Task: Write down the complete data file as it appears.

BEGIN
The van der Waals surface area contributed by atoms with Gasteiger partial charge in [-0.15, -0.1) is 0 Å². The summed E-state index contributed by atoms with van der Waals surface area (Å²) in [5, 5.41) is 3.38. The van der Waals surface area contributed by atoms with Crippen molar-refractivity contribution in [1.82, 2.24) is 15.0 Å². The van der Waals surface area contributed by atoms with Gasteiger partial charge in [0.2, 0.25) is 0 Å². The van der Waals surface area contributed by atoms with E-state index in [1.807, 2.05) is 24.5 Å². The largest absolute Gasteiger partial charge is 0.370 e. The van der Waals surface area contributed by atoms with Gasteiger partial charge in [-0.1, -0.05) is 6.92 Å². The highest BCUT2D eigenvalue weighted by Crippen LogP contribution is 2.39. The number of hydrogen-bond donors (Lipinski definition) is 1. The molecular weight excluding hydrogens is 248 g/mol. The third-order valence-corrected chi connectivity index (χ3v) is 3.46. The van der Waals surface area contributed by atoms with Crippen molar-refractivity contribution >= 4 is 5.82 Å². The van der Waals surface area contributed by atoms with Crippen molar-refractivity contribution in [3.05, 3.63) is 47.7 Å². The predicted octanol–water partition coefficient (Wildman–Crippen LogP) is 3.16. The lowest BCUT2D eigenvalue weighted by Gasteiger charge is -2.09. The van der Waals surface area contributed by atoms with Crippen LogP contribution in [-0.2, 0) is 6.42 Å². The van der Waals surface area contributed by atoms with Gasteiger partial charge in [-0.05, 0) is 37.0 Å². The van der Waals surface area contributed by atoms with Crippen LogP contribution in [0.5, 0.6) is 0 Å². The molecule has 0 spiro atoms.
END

The van der Waals surface area contributed by atoms with Gasteiger partial charge in [-0.15, -0.1) is 0 Å². The summed E-state index contributed by atoms with van der Waals surface area (Å²) in [5, 5.41) is 3.38. The van der Waals surface area contributed by atoms with Crippen molar-refractivity contribution in [1.82, 2.24) is 15.0 Å². The van der Waals surface area contributed by atoms with Gasteiger partial charge in [0.2, 0.25) is 0 Å². The van der Waals surface area contributed by atoms with E-state index in [1.807, 2.05) is 24.5 Å². The largest absolute Gasteiger partial charge is 0.370 e. The van der Waals surface area contributed by atoms with Gasteiger partial charge in [-0.1, -0.05) is 6.92 Å². The highest BCUT2D eigenvalue weighted by Crippen LogP contribution is 2.39. The number of hydrogen-bond donors (Lipinski definition) is 1. The molecular weight excluding hydrogens is 248 g/mol. The third-order valence-corrected chi connectivity index (χ3v) is 3.46. The van der Waals surface area contributed by atoms with Crippen molar-refractivity contribution >= 4 is 5.82 Å². The van der Waals surface area contributed by atoms with Crippen molar-refractivity contribution in [3.05, 3.63) is 47.7 Å². The predicted octanol–water partition coefficient (Wildman–Crippen LogP) is 3.16. The lowest BCUT2D eigenvalue weighted by Gasteiger charge is -2.09. The van der Waals surface area contributed by atoms with Crippen LogP contribution in [-0.2, 0) is 6.42 Å². The van der Waals surface area contributed by atoms with Gasteiger partial charge in [-0.05, 0) is 37.0 Å². The van der Waals surface area contributed by atoms with Crippen LogP contribution in [0.5, 0.6) is 0 Å². The molecule has 0 spiro atoms.